The 8-zone local dimming system of the Samsung CHG70 can dim parts of the screen that need to be dark without affecting parts of the image that need to be bright thus making blacks even deeper and effectively increasing the contrast ratio.

Just how efficient the zones will be at dimming mainly depends on the content. Some scenes will look significantly better while others may not have any improvements at all.

All in all, the Samsung CHG70 monitors offer an immersive picture quality for both HDR and SDR content considering their price.


Amd Freesync

The main problem with all VA panel monitors is the pixel response time speed.

Due to their very deep blacks, pixels can’t quite change into brighter shades fast enough to keep up with the fast refresh rate. As a result, there’s visible smearing behind fast-moving objects, mainly in darker scenes.

For casual gaming, the amount of smearing is entirely tolerable and even negligible.

However, competitive FPS gamers may find it distracting. You can use the 1ms MPRT technology to remove some of this ghosting by backlight strobing, but this feature cannot work at the same time as FreeSync or HDR.

Other noteworthy features include Black Equalizer (improves visibility of objects in shadows in video games), various pre-calibrated picture presets, and RGB lighting at the back of the monitor.

For more information, visit our Samsung C32HG70 review.

Design & Connectivity

Samsung Chg70 Back

The stand of the monitor is quite robust, but it also takes up a lot of desk space as you can see in the picture above; you can elevate the screen up to 145mm, tilt it by -5°/15°, swivel by +/- 15°, pivot by 90°, or VESA mount it (100x100mm).

Connectivity options include DisplayPort 1.4, two HDMI 2.0b ports, a headphones jack, a microphone jack, and a dual-USB 3.0 hub (2 downstream + 1 upstream). The screen has a 1800R curvature for added immersion.


There are numerous similar FreeSync Premium Pro monitors at this price range, so we’ll explain why exactly is the Samsung CHG70 the best one when it comes to value for the money.

Naturally, these alternatives may be more viable in some regions depending on price and availability. If that’s the case, feel free to leave us a comment below, and we’ll help you pick the best monitor for you.

27" 1080p 144Hz FreeSync Premium Pro Monitors with DisplayHDR 400

acer ei272ur monitor

There are two 1080p monitors that support FreeSync Premium Pro – the Acer EI272UR and the Aorus CV27F.

They go for ~$350 and have VESA’s DisplayHDR 400 certification whereas the Samsung CHG70 has DisplayHDR 600.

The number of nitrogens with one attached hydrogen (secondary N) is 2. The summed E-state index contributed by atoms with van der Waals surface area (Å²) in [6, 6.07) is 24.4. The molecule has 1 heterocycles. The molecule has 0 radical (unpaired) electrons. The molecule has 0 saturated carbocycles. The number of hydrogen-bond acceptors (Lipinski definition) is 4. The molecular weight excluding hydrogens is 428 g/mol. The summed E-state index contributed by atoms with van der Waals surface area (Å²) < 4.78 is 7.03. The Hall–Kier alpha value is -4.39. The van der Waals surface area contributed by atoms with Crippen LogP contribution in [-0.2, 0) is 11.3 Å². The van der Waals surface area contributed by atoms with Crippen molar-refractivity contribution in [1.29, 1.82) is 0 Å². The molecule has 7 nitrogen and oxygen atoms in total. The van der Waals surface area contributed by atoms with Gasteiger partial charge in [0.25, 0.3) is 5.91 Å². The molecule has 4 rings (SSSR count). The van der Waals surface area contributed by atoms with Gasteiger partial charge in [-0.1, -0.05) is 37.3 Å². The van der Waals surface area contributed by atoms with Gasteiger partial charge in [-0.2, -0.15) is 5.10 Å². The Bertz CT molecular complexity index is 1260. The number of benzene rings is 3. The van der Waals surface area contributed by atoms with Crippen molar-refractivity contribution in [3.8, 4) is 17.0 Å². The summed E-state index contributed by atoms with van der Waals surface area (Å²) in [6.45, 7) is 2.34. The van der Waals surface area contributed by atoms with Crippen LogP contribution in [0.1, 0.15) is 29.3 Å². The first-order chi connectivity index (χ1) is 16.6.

This means that they have a peak brightness of 400-nits and no local dimming. Further, 1080p results in a low pixel density on 27″ sized monitors thus making the picture appear more pixelated.

The 27″ Samsung CHG70 can be found for ~$400 meaning that for just $50 extra, you get a significantly higher resolution as well as a higher brightness which is definitely worth the investment. 

27" 1440p 144Hz FreeSync Premium Pro Monitors with DisplayHDR 400

aorus cv27q

All of these monitors offer an inferior HDR image quality to the Samsung C27HG70 at the same or similar price.

Depending on region and availability, they may be worth checking out though, but unless they’re considerable cheaper than the CHG70, we don’t recommend them.

Some of these models also offer a 165Hz refresh rate. However, they are just factory-overclocked from 144Hz which is not worth the extra cost as the difference between 144Hz and 165Hz is not noticeable.

Another display worth mentioning here is the HP Omen X 27.

It has a 27″ 1440p screen with a 240Hz refresh rate. However, it has a TN panel, so it will have inferior colors and contrast as well as poor viewing angles yet it goes for ~$800; not worth buying for the sake of HDR.

32" 1440p 144Hz FreeSync Premium Pro Monitors with DisplayHDR 400

lg 32gk850f monitor

Here, we have the same scenario as with the 27″ 1440p models. These five 32″ gaming monitors have DisplayHDR 400 yet they cost pretty much the same as the Samsung C32HG70 with DisplayHDR 600.

Since the Samsung CHG70 has a higher peak brightness and localized dimming, it offers a much better HDR picture.

Another important thing to note for Xbox One console gamers is that only the Samsung C32HG70 supports the 1440p 120Hz mode. Other 32″ models listed here only support 120Hz at 1080p and 60Hz at 1440p on the Xbox One.


We hope that our complete breakdown of all 27″ – 32″ FreeSync Premium Pro monitors available hasn’t further confused you, but rather helped you understand why we recommend the Samsung CHG70 displays.

Of course, if the Samsung CHG70 happens to be unavailable or overpriced in your country, other alternatives are worth considering as well. In that case, don’t hesitate to leave us a comment below – we’ll gladly help you out.

The Pros:

  • FreeSync and MBR up to 144Hz
  • Wide color gamut, strong contrast and brightness
  • Ergonomic stand, rich connectivity options